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  • Jonathan Widran

OBERON ROSE, Holographic Blues

With its Peter Green-esque, early Fleetwood Mac flavored guitar vibes, cool languid melody, tippy mellotron and the gorgeous lead and harmony vocals of Tommy Oberon, “American Avenue” – the lead single from Nashville based Oberon Rose’s latest album Holographic Blues – works on a purely musical level as a beautiful, epic bit of escapist nostalgia.

But on a deeper level, though Oberon says it’s not a political song, it speaks to our present moment of trying to sift through warp speed information to discern what’s really real and just plain surreal. Finding a unique way to remind us to not lose touch with our true spirit even as the noise engulfs our senses, Oberon sings: “It’s not what you know/It’s what you know that ain’t so.”

Another track that seems designed to help us survive these perilous times is the infectious, jangling and lushly harmonic pop rocker “Upside Down World,” which urges us in its unique, 60’s esque way to somehow not lose touch with the human experience despite all the present. Those songs are ideal intros into the fascnating, multi-influence songwriting aesthetic of Oberon and Rebecca Rose. The duo’s sense of eclectic grooves, bright melodies and harmonic vocal flair zips easily through a multitude of musical realms, from dreamy psychedelic pop to pop-blues and harder rock.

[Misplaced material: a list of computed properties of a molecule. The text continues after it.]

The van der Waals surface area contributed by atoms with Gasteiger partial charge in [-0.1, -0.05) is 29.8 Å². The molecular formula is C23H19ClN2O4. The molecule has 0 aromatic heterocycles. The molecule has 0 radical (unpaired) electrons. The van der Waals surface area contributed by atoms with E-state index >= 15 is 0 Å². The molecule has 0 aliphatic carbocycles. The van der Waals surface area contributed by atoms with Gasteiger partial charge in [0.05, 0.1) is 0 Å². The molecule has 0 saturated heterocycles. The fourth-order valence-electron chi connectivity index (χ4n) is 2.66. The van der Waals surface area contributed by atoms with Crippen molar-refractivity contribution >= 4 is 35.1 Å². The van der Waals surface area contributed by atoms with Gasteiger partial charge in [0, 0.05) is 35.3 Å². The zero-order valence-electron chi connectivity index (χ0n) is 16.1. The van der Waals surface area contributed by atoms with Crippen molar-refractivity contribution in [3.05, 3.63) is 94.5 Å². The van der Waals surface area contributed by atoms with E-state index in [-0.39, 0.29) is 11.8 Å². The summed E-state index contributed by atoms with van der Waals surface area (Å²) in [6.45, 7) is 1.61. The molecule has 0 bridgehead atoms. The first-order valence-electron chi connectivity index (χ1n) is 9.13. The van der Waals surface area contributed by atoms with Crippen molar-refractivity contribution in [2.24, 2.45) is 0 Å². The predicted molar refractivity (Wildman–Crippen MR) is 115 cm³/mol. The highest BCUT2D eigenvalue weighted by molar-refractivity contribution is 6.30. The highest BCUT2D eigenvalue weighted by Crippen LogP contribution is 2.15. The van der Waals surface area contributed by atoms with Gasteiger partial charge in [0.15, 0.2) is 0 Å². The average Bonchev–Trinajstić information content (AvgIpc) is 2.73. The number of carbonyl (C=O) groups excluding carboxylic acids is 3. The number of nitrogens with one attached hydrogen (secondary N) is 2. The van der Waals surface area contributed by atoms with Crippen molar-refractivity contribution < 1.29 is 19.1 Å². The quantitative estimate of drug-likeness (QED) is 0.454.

Rose’s dramatic, insightful lyrics, clearly tapping into her theater background, are chock full of fascinating Biblical imagery – from the funky, swinging opening jam “Sinner” to the punchy, fiery “Demoniac” and assorted references throughout to “Ancient of Days,” “lion lays down with the lamb” and mentions of praying for rain, angels, and on the beautiful and cautiously optimistic piano-driven closer “A New Song,” a hopeful “look up to heaven” where the promise of that new song may soon be sung.

True to its compelling title, Holographic Blues finds Oberon Rose taking a hard look at our crazy whirlwind of a world, wonders briefly if it’s an illusion, and just in case it’s not, offering a few cups of cheer and hope for the road.


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